A Sort of Conscience: The Wakefields
A Sort of Conscience is a remarkably engaging study of the Wakefield family and the early settlement of British colonial societies. It draws on a rich store of sources to paint a portrait of a complex family whose influence crossed the globe. At once notorious and visionary, Edward Gibbon Wakefield and his brothers played a key but controversial role in the early British settlement of New Zealand, Australia and Canada. Once famed as New Zealand's 'Founding Fathers', they have since become the arch-villains of all post-colonial scenarios of the past. Deciding that neither myth made good historical sense, Philip Temple decided to produce a biography. In stitching together a net of letters and documents, Temple has produced the most comprehensive account of the family's role in the development of the Commonwealth. This engaging narrative, written in a strong and evocative literary style, relates a story of courage and vision; cupidity and stupidity; high risk and adventure; success against the odds and, ultimately, terrible tragedy. A gripping family story, A Sort of Conscience provides an accessible history of British colonial settlement in Canada, Australia and New Zealand. The work comes complete with scholarly apparatus, including an introduction, extended notes and a bibliography.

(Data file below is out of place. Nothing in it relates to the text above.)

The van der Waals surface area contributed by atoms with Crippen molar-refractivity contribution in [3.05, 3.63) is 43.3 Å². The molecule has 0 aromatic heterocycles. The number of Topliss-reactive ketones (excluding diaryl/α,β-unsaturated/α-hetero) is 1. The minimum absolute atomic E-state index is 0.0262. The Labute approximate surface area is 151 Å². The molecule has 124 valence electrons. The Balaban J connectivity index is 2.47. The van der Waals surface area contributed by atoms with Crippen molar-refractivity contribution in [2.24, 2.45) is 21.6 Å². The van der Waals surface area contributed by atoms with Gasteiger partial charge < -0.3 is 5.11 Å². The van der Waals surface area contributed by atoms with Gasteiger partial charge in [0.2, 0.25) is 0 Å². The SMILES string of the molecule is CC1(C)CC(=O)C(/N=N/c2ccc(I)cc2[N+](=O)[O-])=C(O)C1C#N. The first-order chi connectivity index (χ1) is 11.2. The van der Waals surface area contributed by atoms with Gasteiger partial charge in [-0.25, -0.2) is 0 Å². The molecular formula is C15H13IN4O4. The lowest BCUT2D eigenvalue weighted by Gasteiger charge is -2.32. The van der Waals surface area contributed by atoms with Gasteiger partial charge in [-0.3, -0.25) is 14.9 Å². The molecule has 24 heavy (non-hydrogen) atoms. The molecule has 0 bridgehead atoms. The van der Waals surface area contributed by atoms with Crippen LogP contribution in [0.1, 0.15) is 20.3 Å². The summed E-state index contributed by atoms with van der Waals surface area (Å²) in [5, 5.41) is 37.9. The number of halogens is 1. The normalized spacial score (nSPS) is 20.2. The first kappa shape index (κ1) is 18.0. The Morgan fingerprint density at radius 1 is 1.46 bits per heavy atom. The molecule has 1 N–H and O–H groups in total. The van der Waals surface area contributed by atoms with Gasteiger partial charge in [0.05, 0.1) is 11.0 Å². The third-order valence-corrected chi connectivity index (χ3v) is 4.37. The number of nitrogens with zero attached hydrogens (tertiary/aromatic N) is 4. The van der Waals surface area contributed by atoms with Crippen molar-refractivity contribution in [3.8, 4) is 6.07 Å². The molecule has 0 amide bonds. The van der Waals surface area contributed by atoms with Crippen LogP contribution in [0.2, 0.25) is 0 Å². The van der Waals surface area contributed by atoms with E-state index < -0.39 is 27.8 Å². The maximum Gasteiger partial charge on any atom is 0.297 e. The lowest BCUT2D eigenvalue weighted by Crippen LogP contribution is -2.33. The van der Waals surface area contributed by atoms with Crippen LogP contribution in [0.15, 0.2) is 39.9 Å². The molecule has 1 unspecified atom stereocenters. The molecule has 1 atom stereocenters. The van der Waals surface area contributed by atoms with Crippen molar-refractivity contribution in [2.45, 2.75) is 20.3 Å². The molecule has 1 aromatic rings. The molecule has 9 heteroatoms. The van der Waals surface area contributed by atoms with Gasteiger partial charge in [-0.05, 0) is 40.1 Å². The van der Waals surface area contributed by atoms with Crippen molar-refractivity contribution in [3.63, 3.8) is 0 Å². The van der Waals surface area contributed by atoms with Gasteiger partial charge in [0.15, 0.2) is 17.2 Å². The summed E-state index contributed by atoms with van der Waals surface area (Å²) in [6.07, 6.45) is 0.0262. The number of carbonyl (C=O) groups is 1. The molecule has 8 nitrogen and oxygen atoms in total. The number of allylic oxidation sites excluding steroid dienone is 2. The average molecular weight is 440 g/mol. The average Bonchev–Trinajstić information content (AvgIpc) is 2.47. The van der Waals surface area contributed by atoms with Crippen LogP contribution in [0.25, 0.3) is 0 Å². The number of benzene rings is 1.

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Awards and Nominations
Winner – 2003 Montana New Zealand Book Award for Biography; Ernest Scott History Prize; ARANZ Ian Wards Prize – A Sort of Conscience: The Wakefields, Philip Temple
His touch is sure and his grasp of historical detail scholarly. – D. K. Fieldhouse, English Historical Review